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Air Asia QZ8501 crash was due to continual malfunction, pilot flaws

By Andrew V. Pestano
Air Asia QZ8501 crash was due to continual malfunction, pilot flaws
The cause of the crash of Air Asia Flight QZ8501 was a technical malfunction coupled with the pilots' response to the problem, investigators announced Tuesday. The Airbus A320-200 was traveling from Surabaya, Indonesia, toward Singapore on Dec. 28, 2014, when contact was lost 40 minutes into the flight. The plane crashed into the Java Sea, killing all 162 people aboard. File photo by Sabung.hamster/Wikimedia Commons

JAKARTA, Dec. 1 (UPI) -- The cause of the crash of AirAsia Flight QZ8501 was a technical malfunction coupled with the pilots' response to the problem, investigators announced Tuesday.

The Airbus A320-200 was traveling from Surabaya, Indonesia, toward Singapore on Dec. 28, 2014, when contact was lost 40 minutes into the flight. The plane crashed into the Java Sea, killing all 162 people aboard.

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A report revealed the plane's flight control computer had a cracked solder joint that continuously malfunctioned -- 23 times in 2014 -- and pilots had to regularly reset the system to get it functioning correctly again.

When the crew tried to fix the problem by resetting the computer in December 2014, the autopilot was disabled and the pilots lost control of the plane. The crew could not recover control of the craft after it entered a "prolonged stall condition."

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The plane's wreckage was found at the bottom of the Java Sea near Borneo several days later. Divers have recovered 106 bodies so far.

The nearly year-long investigation was conducted by Australian, French, Singaporean and Malaysian authorities. Investigators said there were weaknesses in pilot training when dealing with upsets or when an aircraft is angled greater than 45 degrees.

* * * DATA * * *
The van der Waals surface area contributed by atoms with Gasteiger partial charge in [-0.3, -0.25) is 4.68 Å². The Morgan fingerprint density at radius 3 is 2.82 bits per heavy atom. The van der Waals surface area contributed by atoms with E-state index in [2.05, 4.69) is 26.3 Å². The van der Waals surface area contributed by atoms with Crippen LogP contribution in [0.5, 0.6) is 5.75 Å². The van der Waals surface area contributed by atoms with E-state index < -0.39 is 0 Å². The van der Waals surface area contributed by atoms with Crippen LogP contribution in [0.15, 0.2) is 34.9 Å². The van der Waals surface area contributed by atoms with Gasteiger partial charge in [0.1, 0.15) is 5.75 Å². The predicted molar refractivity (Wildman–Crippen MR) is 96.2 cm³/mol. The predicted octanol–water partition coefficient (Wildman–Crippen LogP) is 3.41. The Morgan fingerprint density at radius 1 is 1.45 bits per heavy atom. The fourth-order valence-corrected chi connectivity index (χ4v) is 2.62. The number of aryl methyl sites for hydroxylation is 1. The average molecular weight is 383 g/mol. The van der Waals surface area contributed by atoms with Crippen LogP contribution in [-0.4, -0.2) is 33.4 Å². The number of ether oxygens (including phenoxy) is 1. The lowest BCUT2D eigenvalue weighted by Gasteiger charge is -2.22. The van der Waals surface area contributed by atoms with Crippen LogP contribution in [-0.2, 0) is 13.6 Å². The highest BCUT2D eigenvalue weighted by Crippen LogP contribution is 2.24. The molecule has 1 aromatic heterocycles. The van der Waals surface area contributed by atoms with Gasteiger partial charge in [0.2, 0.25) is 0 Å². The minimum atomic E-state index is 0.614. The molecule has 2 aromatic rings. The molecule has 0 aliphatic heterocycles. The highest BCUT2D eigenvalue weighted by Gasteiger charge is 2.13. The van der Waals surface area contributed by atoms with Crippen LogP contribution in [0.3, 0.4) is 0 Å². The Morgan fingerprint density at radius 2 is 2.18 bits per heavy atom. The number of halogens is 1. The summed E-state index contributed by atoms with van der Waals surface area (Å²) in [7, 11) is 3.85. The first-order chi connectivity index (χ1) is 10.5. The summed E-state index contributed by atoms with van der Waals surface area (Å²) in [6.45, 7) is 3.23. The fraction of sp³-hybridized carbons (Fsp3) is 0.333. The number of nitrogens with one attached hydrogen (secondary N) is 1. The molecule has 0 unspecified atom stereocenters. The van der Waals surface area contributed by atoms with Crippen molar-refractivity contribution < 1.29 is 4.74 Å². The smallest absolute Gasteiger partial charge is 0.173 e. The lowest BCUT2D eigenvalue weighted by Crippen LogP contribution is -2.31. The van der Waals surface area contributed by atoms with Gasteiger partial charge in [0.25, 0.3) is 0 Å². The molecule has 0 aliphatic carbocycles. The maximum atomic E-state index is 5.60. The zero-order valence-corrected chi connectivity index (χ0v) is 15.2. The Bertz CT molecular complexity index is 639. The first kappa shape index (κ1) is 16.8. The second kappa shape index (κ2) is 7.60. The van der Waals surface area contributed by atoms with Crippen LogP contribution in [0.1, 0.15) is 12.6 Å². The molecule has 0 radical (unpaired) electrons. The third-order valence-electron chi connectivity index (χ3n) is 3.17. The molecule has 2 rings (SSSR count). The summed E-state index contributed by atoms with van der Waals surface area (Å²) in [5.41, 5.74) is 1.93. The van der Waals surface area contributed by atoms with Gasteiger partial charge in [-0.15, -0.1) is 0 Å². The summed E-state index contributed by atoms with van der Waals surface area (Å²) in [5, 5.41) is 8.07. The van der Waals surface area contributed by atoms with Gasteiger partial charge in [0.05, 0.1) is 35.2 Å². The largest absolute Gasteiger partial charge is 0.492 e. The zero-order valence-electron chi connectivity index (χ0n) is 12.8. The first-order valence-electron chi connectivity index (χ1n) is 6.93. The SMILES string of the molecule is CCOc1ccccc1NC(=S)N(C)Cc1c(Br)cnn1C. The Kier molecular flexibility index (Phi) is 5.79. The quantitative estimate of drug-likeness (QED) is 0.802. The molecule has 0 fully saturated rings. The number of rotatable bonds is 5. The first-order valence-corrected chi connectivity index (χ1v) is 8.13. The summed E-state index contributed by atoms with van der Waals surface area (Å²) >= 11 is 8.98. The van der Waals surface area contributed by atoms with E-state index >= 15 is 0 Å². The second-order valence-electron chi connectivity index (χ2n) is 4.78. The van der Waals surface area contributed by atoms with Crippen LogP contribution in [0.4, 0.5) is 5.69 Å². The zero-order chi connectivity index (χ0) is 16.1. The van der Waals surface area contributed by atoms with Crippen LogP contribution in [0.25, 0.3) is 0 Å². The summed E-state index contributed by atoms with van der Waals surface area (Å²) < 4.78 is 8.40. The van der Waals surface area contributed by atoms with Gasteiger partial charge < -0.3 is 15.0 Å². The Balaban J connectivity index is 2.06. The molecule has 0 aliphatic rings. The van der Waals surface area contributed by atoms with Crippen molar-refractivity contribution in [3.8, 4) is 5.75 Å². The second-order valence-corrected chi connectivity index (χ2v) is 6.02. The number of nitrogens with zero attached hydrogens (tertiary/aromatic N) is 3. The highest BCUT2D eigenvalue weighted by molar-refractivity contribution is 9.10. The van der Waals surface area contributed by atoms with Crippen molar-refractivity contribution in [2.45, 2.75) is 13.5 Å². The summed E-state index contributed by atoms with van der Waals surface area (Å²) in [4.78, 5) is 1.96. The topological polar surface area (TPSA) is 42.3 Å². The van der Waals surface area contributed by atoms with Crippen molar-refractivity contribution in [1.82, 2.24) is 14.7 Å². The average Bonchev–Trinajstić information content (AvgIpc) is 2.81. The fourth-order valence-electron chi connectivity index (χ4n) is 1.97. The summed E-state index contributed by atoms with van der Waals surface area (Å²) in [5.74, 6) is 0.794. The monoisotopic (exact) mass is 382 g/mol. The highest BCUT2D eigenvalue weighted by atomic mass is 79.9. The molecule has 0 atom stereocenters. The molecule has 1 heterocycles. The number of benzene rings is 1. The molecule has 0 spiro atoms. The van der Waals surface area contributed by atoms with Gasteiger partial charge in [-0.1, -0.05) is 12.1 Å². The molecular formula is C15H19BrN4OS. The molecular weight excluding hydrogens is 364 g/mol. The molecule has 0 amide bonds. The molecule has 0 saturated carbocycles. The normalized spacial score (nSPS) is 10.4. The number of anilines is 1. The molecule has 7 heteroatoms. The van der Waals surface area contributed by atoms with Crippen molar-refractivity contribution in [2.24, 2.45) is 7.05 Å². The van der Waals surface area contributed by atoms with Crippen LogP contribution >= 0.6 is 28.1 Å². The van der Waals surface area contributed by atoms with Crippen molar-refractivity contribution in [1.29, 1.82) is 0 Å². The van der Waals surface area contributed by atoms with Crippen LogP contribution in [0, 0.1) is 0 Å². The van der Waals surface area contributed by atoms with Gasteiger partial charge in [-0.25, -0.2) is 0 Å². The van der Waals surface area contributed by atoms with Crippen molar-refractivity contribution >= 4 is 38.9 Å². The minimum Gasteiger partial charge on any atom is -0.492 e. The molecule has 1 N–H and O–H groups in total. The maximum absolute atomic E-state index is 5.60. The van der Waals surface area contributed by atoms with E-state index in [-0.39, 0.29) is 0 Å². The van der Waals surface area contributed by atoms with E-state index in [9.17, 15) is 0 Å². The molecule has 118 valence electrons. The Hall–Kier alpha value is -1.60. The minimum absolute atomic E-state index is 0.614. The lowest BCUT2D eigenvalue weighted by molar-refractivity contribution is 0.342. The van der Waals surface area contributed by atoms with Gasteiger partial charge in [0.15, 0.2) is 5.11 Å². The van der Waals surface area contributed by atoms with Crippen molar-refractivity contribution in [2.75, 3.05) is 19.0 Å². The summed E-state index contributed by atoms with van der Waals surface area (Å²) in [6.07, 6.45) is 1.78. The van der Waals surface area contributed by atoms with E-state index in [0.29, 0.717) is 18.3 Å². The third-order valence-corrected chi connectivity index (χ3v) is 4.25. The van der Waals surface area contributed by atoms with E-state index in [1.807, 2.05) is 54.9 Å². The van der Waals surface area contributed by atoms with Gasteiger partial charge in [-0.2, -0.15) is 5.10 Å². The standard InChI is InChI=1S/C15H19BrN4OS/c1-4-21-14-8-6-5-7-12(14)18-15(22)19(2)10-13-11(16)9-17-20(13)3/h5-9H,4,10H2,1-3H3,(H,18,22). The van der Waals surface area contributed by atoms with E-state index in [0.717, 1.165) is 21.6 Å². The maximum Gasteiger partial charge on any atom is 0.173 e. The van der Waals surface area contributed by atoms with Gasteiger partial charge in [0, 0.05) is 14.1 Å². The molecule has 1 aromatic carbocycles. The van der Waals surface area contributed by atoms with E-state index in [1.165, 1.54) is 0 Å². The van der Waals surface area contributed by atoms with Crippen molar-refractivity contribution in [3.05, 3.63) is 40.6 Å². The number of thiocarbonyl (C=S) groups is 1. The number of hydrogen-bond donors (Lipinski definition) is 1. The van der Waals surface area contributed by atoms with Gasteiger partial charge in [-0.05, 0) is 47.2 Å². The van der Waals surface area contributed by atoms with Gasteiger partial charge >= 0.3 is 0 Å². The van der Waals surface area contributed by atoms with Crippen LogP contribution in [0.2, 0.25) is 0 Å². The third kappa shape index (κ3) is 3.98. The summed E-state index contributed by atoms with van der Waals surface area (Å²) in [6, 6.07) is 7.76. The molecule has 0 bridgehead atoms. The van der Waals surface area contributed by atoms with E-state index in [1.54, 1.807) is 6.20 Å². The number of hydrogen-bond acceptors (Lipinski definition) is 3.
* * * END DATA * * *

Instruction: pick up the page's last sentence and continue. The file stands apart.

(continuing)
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Bad weather was also believed to be a contributing factor into the crash.

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"Our recommendation to AirAsia is to train their pilots flying the Airbus plane on how to make an upset recovery," investigator Nurcahyo Utomo said, adding that AirAsia, based in Malaysia, has required upset recovery for pilots since the crash.

"The most interesting part that could be heard from the CVR [cockpit voice recorder] is that whenever the plane went up the captain said 'pull down,'" Utomo said. "To go down, the captain has to say 'push,' while to go up, the captain has to say 'pull' in reference to moving the side stick handle."

AirAsia's Chief Executive Tony Fernandes thanked investigators for their efforts and said his "heart and deep sorrow goes out to all the families involved in QZ8501."

"These are scars that are left on me forever but I remain committed to make AirAsia the very best. We owe it to the families and my crew," Fernandes said. "There is much to be learned here for AirAsia, the manufacturer and the aviation industry. We will not leave any stone unturned to make sure the industry learns from this tragic incident."

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